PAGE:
Some might question Clark, who did not carry enough weight to dissuade the Ravens from spending big money on Williams and using a first-round pick on Kyle Hamilton. But his reliable production and professionalism will keep him on the field as long as he remains in town.

Starters with something to prove

  • DT Justin Madubuike
  • NT Michael Pierce
  • G Ben Powers
  • ILB Patrick Queen

We know these guys will play, but we don’t know what the Ravens will get from them for a variety of reasons.

Madubuike has flashed as an interior playmaker but has yet to take the leap many predicted before last season. Pierce is a proven man-eater in the middle, with upside as a pass rusher, but he has to show he can stay on the field after he played just eight games over two seasons in Minnesota. Queen played better after the Ravens reduced his responsibilities a few games into last season, but he has not evolved into the all-around middle linebacker envisioned when they used a 2020 first-round pick on him.

This is a pivotal year for Queen; if he does not raise his level, it’s possible the Ravens won’t use their fifth-year option to lock in his future with the team.

Powers always puts himself in the mix to start but never has an iron grip on his job.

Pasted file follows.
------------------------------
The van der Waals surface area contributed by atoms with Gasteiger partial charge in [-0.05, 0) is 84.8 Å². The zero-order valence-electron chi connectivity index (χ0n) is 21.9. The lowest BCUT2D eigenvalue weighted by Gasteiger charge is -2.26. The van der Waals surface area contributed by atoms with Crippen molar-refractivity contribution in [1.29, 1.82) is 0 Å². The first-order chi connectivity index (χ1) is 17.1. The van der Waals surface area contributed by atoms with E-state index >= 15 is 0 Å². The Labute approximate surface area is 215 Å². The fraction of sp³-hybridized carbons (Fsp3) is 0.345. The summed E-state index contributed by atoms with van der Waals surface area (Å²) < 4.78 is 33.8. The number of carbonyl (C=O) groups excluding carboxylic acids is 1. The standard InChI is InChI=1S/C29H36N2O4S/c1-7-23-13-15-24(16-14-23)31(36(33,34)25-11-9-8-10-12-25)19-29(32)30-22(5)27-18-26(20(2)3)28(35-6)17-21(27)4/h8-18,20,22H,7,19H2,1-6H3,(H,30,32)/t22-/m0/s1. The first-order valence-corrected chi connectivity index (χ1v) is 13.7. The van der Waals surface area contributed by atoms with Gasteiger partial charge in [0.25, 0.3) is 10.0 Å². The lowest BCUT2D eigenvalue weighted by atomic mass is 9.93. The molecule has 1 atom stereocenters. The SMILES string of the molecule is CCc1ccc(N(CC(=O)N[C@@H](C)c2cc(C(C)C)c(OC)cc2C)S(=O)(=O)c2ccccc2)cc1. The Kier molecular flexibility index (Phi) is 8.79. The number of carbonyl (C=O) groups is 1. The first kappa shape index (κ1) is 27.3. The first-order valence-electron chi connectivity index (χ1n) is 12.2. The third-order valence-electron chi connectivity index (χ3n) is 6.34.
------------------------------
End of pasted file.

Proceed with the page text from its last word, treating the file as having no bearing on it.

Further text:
Key guys, if they’re healthy

  • TE Nick Boyle
  • OLB Tyus Bowser*
  • RB J.K. Dobbins
  • RB Gus Edwards*
  • CB Marcus Peters
  • OT Ronnie Stanley

This group is larger than the Ravens would like, packed with players who could crash the superstar tier under the right circumstances.

Stanley is the biggest question mark on the team, the man paid to be Jackson’s chief protector but also the man who has not played a full season since 2019. The Ravens cleared him to practice last week, and he proceeded not to take the field Monday or Tuesday, fueling doubts about his status for Week 1. Dobbins, meanwhile, badgered the Ravens to let him back on the field, but it remains unclear how explosive a runner he will be early in the season.

Peters, the team’s most dynamic defensive ball hawk, carries the sunniest prognosis of the bunch, with coaches seemingly confident that he will look like himself when the Ravens face the New York Jets on September 11.